A ground-breaking ceremony was held Thursday evening for the much-anticipated Heckart Community Center, to be located on the former Jennie Jaynes Stadium site.

The event drew well over 300 people to the 45-minute ceremony, which was held in warm, sunny weather in Sedalia.

Several waves of local dignitaries, holding shovels and wearing hard hats, posed for photos while tossing black dirt in ceremonial fashion for the crowd gathered for the occasion. The "diggers" included members of Sedalia Park Board, Sedalia City Council, Sedalia School District 200, Sedalia School Board, Sedalia Senior Center, Paric Construction (Dan Close and Brian Garvey), the Yes-Yes Committee (Steve Bloess and Kyle Herrick), SFS Architecture (Kansas City) and others.

“I love you, Amy. I respect you and I admire you. Thanks for all that you have done,” project benefactor Sue Heckart said of Parks & Rec Director Amy Epple during her comments.

“In life, we need to embrace moments that bring people together. Today is one of those moments. The Heckart Community Center has always been a dream of mine, because it is an opportunity to honor the legacy of my parents, Dell and Stella Heckart, while investing in the people of Sedalia. Our family business was built with mutual trust and respect between my family and the families we served. In that same spirit, our community deserves a place where we can come together and created shared experiences and memories.

"A community center is a representation of what our community can do together. It is made possible by your approval of the tax levy. And I thank you. I also want to thank the families who have entrusted their loved ones to my family. My gift today is your gift. Our shared commitment ensures the Heckart Community Center will create a welcoming space that enhances our lives. My mother would be proud today, because this project embraces her adage, as it allows us to care, share and love. I thank you from the bottom of my heart,” Heckart concluded.

Sedalia Parks & Rec Director Amy Epple later presented Heckart with a colorful bouquet of flowers on the occasion of the ground-breaking, but also on Sue's 81st birthday.

Epple promised Sedalians would see movement on the site this weekend, meaning construction would begin right away.

“What a positive impact this will have on so many people from birth to in their 90s. Something for everyone,” Epple said after the ceremony.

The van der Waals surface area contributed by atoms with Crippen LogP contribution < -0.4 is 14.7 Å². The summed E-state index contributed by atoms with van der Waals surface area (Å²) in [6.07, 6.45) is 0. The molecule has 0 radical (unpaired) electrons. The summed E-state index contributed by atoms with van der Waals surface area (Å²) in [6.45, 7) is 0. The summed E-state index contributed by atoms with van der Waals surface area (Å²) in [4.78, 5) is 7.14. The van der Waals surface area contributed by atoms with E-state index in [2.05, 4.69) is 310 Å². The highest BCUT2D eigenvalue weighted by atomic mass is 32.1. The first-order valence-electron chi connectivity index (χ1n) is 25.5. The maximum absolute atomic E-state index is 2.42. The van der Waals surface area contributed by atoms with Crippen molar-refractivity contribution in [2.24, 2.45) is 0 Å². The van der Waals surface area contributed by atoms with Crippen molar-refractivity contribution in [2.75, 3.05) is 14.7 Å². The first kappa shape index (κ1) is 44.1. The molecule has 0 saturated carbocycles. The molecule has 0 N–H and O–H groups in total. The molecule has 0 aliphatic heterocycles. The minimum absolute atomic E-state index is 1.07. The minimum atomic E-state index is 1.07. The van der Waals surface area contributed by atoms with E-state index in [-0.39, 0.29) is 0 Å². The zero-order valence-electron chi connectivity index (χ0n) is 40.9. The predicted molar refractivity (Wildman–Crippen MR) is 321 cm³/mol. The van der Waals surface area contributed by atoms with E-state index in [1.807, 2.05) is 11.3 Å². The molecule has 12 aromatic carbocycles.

She added that was pleased with the size of the crowd, estimated at over 300 people. “It's a community center. People are supposed to gather. That's what they're doing today. They are excited about this and they can't wait to go through the doors and actually enjoy it,” Epple said.

Work on the 92,000-square-foot complex by general contractor Paric Construction out of St. Louis is expected to be finished by December, 2021. Epple estimated a March 18, 2022 for a date for the official ribbon-cutting ceremony for the $13.78 million facility. Epple promised weekly updates of the progress with photos and other details on the construction work.

Epple noted all the hard work put forth by Sedalia Park Board, staff, the City of Sedalia and members of the community.

She also noted how much of a draw the community center will be, and the economic impact it will have on Sedalia.

“Just like all of our parks, I mean, we get people from all over, that come. Either they grew up in Sedalia, or they have friends in Sedalia, or they just love this community,” Epple said.

Sedalia voters approved the 78,000-square foot community center in a special election Aug. 6 by an 80 percent margin.

The ballot measure proposed a one-eighth-cent sales tax increase for public parks and storm water control. The election also asked voters to remove the sunset clause from an existing capital improvement sales tax.

The cost of the community center would not exceed $20 million, it was reported at the time. The increase in funding will pay for the principal, but not the rest of the cost.

Sue Heckart proposed to pay the interest on bonds, with naming rights to the community center. The only stipulation was that the project be completed in time for the 20th anniversary of her mother Stella's death, March 18, 2021.

Rhiannon Foster, who is leaving the Park Board and will begin serving a two-year term on the City Council Monday night, was excited to be a part of the project.

“This is a momentous occasion,” commented Rhiannon Foster. “It's fantastic. I'm the second generation in my family to work on this,” she noted, adding that she was in school when her dad, Gregg Foster, served on the Park Board. And I'm 41,” she noted.

“It's a huge deal. This is going to change Sedalia forever. We've needed this since we were kids,” Foster said, adding that she's been hearing comments from her customers in the drive-through at Tiger Coffee. “From Benton County, Saline County, Warrensburg, and Whiteman Air Force Base. It's all good. Positives all over the place. Best day ever!” Foster said, borrowing a phrase often used by Sedalia Mayor John Kehde, who was unable to attend Thursday's ceremony due to a medical procedure that was necessary.

No details were provided on the mayor's condition, but Councilman Jeff Leeman, who spoke in Mayor Kehde's absence, assured everyone the mayor is fine and will be back on the job very soon.

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